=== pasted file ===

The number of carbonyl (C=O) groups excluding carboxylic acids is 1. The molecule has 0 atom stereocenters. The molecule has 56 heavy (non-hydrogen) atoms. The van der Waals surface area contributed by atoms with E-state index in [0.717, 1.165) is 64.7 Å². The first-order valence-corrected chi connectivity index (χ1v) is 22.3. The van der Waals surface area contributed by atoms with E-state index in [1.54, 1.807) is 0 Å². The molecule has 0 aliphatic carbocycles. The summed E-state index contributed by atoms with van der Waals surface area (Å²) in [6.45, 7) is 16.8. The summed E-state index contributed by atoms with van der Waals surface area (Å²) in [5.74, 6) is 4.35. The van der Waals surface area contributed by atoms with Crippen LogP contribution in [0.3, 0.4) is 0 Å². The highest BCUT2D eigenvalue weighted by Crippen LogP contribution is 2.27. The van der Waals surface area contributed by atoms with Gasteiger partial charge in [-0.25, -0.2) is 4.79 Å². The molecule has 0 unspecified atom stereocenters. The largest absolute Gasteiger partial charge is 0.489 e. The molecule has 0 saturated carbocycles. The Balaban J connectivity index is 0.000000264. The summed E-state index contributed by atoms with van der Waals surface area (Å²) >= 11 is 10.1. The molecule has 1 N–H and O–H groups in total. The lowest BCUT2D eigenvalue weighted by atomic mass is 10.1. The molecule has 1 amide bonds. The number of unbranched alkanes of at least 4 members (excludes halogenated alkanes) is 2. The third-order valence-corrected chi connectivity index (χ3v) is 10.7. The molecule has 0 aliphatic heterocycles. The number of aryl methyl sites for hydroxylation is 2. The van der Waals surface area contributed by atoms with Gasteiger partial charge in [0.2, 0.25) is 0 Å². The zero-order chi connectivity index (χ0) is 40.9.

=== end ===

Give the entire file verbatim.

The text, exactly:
The number of carbonyl (C=O) groups excluding carboxylic acids is 1. The molecule has 0 atom stereocenters. The molecule has 56 heavy (non-hydrogen) atoms. The van der Waals surface area contributed by atoms with E-state index in [0.717, 1.165) is 64.7 Å². The first-order valence-corrected chi connectivity index (χ1v) is 22.3. The van der Waals surface area contributed by atoms with E-state index in [1.54, 1.807) is 0 Å². The molecule has 0 aliphatic carbocycles. The summed E-state index contributed by atoms with van der Waals surface area (Å²) in [6.45, 7) is 16.8. The summed E-state index contributed by atoms with van der Waals surface area (Å²) in [5.74, 6) is 4.35. The van der Waals surface area contributed by atoms with Crippen LogP contribution in [0.3, 0.4) is 0 Å². The highest BCUT2D eigenvalue weighted by Crippen LogP contribution is 2.27. The van der Waals surface area contributed by atoms with Gasteiger partial charge in [-0.25, -0.2) is 4.79 Å². The molecule has 0 unspecified atom stereocenters. The largest absolute Gasteiger partial charge is 0.489 e. The molecule has 0 saturated carbocycles. The Balaban J connectivity index is 0.000000264. The summed E-state index contributed by atoms with van der Waals surface area (Å²) >= 11 is 10.1. The molecule has 1 N–H and O–H groups in total. The lowest BCUT2D eigenvalue weighted by atomic mass is 10.1. The molecule has 1 amide bonds. The number of unbranched alkanes of at least 4 members (excludes halogenated alkanes) is 2. The third-order valence-corrected chi connectivity index (χ3v) is 10.7. The molecule has 0 aliphatic heterocycles. The number of aryl methyl sites for hydroxylation is 2. The van der Waals surface area contributed by atoms with Gasteiger partial charge in [0.2, 0.25) is 0 Å². The zero-order chi connectivity index (χ0) is 40.9.